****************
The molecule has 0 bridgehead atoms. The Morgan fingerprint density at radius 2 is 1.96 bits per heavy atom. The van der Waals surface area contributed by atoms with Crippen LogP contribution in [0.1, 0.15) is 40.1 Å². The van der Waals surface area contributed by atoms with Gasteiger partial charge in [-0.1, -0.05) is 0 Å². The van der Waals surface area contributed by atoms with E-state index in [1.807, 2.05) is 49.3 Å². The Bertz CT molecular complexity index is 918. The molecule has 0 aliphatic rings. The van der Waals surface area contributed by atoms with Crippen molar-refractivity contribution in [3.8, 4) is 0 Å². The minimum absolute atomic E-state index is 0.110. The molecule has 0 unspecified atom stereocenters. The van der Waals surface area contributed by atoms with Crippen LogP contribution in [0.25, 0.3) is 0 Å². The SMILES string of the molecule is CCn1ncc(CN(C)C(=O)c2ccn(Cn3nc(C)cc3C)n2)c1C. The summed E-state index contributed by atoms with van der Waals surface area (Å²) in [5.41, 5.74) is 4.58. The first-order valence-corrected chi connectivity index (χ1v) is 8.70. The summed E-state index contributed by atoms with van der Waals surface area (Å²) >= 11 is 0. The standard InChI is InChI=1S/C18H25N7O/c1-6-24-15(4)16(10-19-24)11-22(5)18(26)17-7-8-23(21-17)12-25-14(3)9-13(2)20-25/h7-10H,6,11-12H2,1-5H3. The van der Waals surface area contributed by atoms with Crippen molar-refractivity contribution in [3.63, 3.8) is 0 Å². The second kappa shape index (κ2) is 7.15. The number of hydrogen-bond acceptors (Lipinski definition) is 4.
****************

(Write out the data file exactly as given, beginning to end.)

The molecule has 0 bridgehead atoms. The Morgan fingerprint density at radius 2 is 1.96 bits per heavy atom. The van der Waals surface area contributed by atoms with Crippen LogP contribution in [0.1, 0.15) is 40.1 Å². The van der Waals surface area contributed by atoms with Gasteiger partial charge in [-0.1, -0.05) is 0 Å². The van der Waals surface area contributed by atoms with E-state index in [1.807, 2.05) is 49.3 Å². The Bertz CT molecular complexity index is 918. The molecule has 0 aliphatic rings. The van der Waals surface area contributed by atoms with Crippen molar-refractivity contribution in [3.8, 4) is 0 Å². The minimum absolute atomic E-state index is 0.110. The molecule has 0 unspecified atom stereocenters. The van der Waals surface area contributed by atoms with Crippen LogP contribution in [0.25, 0.3) is 0 Å². The SMILES string of the molecule is CCn1ncc(CN(C)C(=O)c2ccn(Cn3nc(C)cc3C)n2)c1C. The summed E-state index contributed by atoms with van der Waals surface area (Å²) in [5.41, 5.74) is 4.58. The first-order valence-corrected chi connectivity index (χ1v) is 8.70. The summed E-state index contributed by atoms with van der Waals surface area (Å²) >= 11 is 0. The standard InChI is InChI=1S/C18H25N7O/c1-6-24-15(4)16(10-19-24)11-22(5)18(26)17-7-8-23(21-17)12-25-14(3)9-13(2)20-25/h7-10H,6,11-12H2,1-5H3. The van der Waals surface area contributed by atoms with Crippen molar-refractivity contribution in [3.63, 3.8) is 0 Å². The second kappa shape index (κ2) is 7.15. The number of hydrogen-bond acceptors (Lipinski definition) is 4.